SchedulerFactoryBean schedulerFactory = new SchedulerFactoryBean();
    schedulerFactory.setConfigLocation(new ClassPathResource("quartz.properties"));

    schedulerFactory.setJobFactory(springBeanJobFactory());
    schedulerFactory.setJobDetails(job);
    schedulerFactory.setTriggers(trigger);
    schedulerFactory.setDataSource(quartzDataSource);
    return schedulerFactory;
}

5.3. Configuring SpringBeanJobFactory

The SpringBeanJobFactory provides support for injecting the scheduler context, job data map, and trigger data entries as properties into the job bean while creating an instance.

However, it lacks support for injecting bean references from the application context. Thanks to the author of this blog post, we can add auto-wiring support to SpringBeanJobFactory: 

@Bean
public SpringBeanJobFactory springBeanJobFactory() {
    AutoWiringSpringBeanJobFactory jobFactory = new AutoWiringSpringBeanJobFactory();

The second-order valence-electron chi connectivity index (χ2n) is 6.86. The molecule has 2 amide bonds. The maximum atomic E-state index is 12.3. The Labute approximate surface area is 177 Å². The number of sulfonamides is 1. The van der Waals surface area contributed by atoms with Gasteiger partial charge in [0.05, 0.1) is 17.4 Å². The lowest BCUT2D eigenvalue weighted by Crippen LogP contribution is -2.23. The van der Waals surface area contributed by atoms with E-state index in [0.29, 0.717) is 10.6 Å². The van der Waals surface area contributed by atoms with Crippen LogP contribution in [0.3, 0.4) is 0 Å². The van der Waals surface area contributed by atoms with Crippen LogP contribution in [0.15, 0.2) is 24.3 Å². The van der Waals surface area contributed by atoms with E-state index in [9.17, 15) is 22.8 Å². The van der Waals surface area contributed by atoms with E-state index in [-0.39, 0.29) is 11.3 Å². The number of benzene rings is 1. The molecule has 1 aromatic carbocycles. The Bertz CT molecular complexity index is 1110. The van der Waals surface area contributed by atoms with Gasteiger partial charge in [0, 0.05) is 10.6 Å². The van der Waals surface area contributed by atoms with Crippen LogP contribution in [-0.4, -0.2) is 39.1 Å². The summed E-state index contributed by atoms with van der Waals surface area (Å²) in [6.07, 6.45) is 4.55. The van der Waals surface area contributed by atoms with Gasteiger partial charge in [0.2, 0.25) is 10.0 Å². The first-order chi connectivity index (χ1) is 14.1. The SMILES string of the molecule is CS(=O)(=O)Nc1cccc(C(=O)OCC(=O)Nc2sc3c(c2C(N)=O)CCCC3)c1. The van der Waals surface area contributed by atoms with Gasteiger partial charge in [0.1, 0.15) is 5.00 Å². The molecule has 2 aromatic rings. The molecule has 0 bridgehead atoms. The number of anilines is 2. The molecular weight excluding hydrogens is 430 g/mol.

jobFactory.setApplicationContext(applicationContext);
    return jobFactory;
}

6. Conclusion

In this article, we built our first basic scheduler using the Quartz API, as well as Spring's convenience classes.

The key takeaway is that we're able to configure a job with just a few lines of code, without using any XML-based configuration.

The complete source code for the example is available in this github project. This is a Maven project, so we can import it and run it as-is. The default setting uses Spring's convenience classes, but we can easily switch it to Quartz API with a run-time parameter (refer to the README.md in the repository).